The new year is bringing a lot of reviews of healthcare trends from 2019 and speculation about what 2020 will bring. Meanwhile, new studies and policy changes continue to make headlines. Here’s what caught our eye in January.
Some savings in bundles — more to come?
- Several news outlets picked up a new study from Health Affairs, which found that bundled payments reduce spending on joint replacements, but haven’t achieved savings for other conditions. That’s not necessarily as grim as it sounds. It may take up to four years for full savings in Bundled Payments for Care Improvement-Advanced and other programs to materialize.
- When it comes to bundled payments for spine care, one surgeon urges his colleagues to be patient. Jeffery Wang, MD, of the USC Spine Center at Keck Medicine of USC in Los Angeles, hopes that the value potential of bundled payments will overcome the initial pushback from some providers.
- As CMS looks to its new Oncology bundled model, some industry experts are weighing in with their recommendations. Whether CMS will listen remains to be seen.
Recent developments and possible 2020 trends
- Among Health Affairs’ predicted emerging healthcare issues in 2020 is the introduction of a bundled payment plan for maternal and infant care. The U.S. currently has the worst maternal health outcomes in the developed world, so this might be part of what’s needed to drive change.
- Accountable Care Organizations made a strong showing when it comes to savings in 2018. ACOs reduced spending by about 1.11%, returning more than $184 million to the Medicare Trust Fund.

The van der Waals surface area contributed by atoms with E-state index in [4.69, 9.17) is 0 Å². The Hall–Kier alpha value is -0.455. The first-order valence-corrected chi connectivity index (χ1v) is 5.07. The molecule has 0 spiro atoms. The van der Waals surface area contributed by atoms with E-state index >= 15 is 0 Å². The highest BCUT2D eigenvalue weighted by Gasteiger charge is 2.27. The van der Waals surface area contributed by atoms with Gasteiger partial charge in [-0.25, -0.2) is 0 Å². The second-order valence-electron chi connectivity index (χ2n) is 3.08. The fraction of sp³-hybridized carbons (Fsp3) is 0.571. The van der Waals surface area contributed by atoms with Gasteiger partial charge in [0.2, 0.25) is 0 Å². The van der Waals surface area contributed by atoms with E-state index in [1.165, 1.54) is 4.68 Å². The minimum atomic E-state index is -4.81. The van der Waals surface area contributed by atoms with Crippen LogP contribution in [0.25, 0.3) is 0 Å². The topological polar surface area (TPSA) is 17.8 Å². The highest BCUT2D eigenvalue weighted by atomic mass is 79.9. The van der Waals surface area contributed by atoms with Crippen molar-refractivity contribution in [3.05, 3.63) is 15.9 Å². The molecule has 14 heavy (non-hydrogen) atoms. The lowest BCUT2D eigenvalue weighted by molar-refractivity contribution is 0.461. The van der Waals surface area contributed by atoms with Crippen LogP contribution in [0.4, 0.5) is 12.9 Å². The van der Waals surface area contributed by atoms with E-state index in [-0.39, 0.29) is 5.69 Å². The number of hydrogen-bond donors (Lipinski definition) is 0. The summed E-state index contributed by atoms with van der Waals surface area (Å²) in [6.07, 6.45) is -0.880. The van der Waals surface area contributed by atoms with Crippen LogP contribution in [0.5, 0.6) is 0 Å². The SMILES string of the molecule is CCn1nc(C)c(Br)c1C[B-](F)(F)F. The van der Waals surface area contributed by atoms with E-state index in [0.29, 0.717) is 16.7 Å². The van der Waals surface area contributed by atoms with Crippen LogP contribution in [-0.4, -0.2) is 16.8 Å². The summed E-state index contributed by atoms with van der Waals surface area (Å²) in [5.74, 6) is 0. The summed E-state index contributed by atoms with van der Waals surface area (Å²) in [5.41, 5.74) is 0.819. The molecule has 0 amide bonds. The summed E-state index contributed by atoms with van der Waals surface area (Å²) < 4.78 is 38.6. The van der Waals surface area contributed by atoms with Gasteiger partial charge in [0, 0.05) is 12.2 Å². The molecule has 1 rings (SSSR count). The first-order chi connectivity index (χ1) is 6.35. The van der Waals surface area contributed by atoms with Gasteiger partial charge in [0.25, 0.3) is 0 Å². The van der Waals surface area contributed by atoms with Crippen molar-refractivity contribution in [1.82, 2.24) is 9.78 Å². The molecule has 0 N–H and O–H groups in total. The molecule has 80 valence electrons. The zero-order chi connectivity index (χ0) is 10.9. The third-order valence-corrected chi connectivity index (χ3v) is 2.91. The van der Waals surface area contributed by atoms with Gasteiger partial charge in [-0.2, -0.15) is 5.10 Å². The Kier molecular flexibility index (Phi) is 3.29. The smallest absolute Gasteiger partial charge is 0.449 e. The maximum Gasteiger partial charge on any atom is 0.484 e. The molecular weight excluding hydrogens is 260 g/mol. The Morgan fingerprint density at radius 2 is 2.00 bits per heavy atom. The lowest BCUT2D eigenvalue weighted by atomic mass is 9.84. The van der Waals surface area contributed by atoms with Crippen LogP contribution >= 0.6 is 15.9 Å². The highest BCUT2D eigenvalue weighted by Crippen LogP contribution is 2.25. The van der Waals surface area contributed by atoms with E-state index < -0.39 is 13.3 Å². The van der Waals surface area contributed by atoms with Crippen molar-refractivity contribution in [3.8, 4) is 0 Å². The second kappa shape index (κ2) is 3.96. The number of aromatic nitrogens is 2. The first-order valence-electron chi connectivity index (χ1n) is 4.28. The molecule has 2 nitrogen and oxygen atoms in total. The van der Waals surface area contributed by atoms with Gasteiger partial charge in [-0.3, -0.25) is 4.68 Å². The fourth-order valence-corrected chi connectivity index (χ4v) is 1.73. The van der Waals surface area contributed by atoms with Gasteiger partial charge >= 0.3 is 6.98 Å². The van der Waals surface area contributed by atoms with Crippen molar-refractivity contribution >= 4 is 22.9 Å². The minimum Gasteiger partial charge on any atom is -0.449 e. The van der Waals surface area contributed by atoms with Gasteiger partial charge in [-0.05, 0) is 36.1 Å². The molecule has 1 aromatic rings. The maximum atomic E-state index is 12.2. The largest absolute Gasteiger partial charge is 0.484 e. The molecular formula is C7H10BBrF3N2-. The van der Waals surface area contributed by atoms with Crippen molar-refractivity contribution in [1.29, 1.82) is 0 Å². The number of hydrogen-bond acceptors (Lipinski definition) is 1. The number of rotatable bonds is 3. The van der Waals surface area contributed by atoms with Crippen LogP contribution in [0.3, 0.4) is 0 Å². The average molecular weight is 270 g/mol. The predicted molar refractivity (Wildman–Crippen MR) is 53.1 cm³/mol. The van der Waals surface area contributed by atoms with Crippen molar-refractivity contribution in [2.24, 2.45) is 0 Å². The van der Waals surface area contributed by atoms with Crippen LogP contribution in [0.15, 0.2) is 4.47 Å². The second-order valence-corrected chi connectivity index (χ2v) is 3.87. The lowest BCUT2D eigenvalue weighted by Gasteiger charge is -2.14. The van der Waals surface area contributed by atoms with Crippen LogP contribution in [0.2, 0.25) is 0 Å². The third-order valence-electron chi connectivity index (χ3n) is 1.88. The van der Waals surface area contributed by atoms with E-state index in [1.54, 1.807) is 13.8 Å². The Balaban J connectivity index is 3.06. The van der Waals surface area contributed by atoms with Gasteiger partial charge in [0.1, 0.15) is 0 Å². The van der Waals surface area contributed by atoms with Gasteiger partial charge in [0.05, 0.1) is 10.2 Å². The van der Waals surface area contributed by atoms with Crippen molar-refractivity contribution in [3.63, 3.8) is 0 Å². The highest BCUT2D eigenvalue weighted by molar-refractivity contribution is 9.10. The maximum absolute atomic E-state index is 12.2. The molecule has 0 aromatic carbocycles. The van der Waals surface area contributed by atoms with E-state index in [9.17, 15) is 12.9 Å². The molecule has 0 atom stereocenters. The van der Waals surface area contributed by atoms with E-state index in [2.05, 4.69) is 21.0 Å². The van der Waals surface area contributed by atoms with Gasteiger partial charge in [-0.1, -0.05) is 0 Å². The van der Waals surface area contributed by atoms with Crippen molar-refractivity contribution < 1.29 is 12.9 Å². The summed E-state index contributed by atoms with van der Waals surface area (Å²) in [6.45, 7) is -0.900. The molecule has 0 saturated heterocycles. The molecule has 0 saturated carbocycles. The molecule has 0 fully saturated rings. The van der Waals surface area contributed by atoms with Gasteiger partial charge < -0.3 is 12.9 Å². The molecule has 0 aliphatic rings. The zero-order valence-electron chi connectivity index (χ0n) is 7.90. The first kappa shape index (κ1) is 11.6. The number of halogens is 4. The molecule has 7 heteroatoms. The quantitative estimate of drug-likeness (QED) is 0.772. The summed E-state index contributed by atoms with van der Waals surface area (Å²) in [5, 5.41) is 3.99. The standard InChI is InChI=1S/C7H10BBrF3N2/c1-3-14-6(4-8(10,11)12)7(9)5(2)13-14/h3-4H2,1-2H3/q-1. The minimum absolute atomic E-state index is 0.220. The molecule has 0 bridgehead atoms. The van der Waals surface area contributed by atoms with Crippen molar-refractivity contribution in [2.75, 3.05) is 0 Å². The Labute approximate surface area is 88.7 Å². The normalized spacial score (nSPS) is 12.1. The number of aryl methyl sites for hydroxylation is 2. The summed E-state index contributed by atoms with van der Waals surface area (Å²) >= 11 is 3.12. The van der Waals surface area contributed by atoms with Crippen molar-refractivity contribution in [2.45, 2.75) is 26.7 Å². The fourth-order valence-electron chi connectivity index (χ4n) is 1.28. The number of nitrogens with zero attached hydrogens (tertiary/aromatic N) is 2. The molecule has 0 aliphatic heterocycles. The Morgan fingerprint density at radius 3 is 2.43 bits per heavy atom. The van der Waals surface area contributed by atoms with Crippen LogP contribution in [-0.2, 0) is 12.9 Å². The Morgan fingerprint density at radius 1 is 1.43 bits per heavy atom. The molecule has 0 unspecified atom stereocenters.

- As more ACOs take on downside risk, home health organizations may see a boost in the coming months. ACOs are starting to find ways to avoid costly facility-based post-acute care — and home health groups are proving to be a cost-effective partner.
- Despite those gains, the ACO program has continued to see participants drop out. There are 517 ACOs in the Medicare program now, down from 561 at this point in 2018.
Policy news and updates
- DataGen has long argued for the benefits of value-based care approaches. This month, Managed Healthcare Executive shares some of the administrative benefits that VBC can drive, including lumping transactions together and improving care quality.
- The 2020 Outpatient Prospective Payment rule has been finalized. DataGen analyzed the rule and found some key impacts participants should be aware of.
- Two states (Maine and Connecticut) have added bundled payments to their state employee health plans, igniting speculation that it will encourage more providers to participate. If successful, these models could help more providers get on board with bundles.